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Rapid testing equipment for COVID-19 arrives in Walla Walla

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  • 1 min to read
Cepheid GeneXpert

Shelly Serjeant, a lab supervisor at Providence St. Mary Medical Center, works with the new Cepheid GeneXpert rapid-testing equipment.

A rapid testing platform for COVID-19 has arrived in Walla Walla and will likely be ready to process coronavirus labs in about a week.

The Cepheid GeneXpert platform, purchased after the launch late April of a fast-moving public/private partnership, arrived Wednesday at Providence St. Mary Medical Center.

The equipment, when fully functional, will be able to produce test results in 45 minutes rather than send them out of town for processing.

The localization of the service is expected to be critical for public health and the restoration of business and travel restrictions on such things ease.

“That really was the hope and expectation of our donors and public partners — wanting to support the reopening of the economy,” said Lindsey Oldridge, chief philanthropy officer for the Providence St. Mary Foundation, the fundraising arm that coordinated donors and public partners.

Anywhere from seven to 20 tests per day originate at the hospital, though the entire Providence system locally processes 70 to 80 orders per day, Jansen said. For rapid results, tests have traveled to Kadlec Medical Center in Tri-Cities, said Providence St. Mary Lab Director David Jansen.

Before that option became available, some tests were processed in Spokane, while a majority processed through diagnostics firm LabCorp were shipped to Phoenix in order to get results.

St. Mary officials emphasized that priority testing will be for symptomatic patients at the hospital. This is due to the continued nationwide shortage of testing supplies. Those not exhibiting symptoms will likely continue to have test results processed through a reference lab.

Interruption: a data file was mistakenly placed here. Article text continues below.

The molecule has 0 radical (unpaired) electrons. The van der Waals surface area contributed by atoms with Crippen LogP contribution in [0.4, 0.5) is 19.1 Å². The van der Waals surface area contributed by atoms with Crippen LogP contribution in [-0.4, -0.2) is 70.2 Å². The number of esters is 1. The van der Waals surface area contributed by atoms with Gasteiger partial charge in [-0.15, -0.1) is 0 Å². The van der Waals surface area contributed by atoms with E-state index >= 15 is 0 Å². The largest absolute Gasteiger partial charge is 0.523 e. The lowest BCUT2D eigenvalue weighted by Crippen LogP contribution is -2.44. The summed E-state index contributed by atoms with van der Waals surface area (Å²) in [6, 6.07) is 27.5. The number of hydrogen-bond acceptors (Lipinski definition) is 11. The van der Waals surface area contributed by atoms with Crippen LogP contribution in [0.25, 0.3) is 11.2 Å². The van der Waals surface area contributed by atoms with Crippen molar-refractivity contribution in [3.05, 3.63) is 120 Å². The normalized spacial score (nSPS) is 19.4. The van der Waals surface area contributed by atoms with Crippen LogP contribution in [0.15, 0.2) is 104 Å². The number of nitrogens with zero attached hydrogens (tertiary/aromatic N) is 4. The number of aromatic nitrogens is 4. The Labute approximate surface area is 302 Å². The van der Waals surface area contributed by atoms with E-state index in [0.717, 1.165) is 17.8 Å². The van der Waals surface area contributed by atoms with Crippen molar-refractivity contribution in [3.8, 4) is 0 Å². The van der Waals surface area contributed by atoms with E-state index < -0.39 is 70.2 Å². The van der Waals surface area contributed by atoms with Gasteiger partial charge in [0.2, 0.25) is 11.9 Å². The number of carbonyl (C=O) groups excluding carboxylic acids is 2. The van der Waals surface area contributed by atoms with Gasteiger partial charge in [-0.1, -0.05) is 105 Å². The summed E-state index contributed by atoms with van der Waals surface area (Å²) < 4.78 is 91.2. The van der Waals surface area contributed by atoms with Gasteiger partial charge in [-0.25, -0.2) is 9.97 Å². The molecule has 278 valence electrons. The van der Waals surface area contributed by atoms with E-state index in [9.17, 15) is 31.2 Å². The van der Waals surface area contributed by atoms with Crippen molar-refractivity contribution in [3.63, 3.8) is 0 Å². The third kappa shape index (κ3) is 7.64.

“Ultimately our goal is to have all local testing,” Jansen said.

He said the manufacturer is developing a test that will process results in one lab for COVID-19, respiratory syncytial virus, influenza A and influenza B.

“Flu season complicates everything,” Jansen said. “As more testing comes online we’ll be able to increasingly widen the circle of available testing.”

First though the equipment requires a weeklong validation process, Jansen said.

Fundraising for the $170,000 equipment was anchored by a $50,000 private donation from Dr. Richard Simon, Sleep Center/former General Internist and HIV expert, and Deberah Simon, senior lecturer in chemistry at Whitman College. That followed with a match from Susan Monahan and Mark Brucks.

Additional private donations came in from numerous donors.

From their local government and other agencies committed to funding: The Port of Walla Walla, $30,000; city of Walla Walla, $20,000; city of College Place, $5,000; Walla Walla County Fire District 4, $2,500; Fire District 4 Auxiliary, $1,000; and the Walla Walla County community contributions fund, $20,000.

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Vicki Hillhouse can be reached at vickihillhouse@wwub.com or 509-526-8321.

Vicki covers business and economic development, including tourism, the Port of Walla Walla and the Strictly Business column, as well as features. She has been reporting for the Union-Bulletin since late 2001.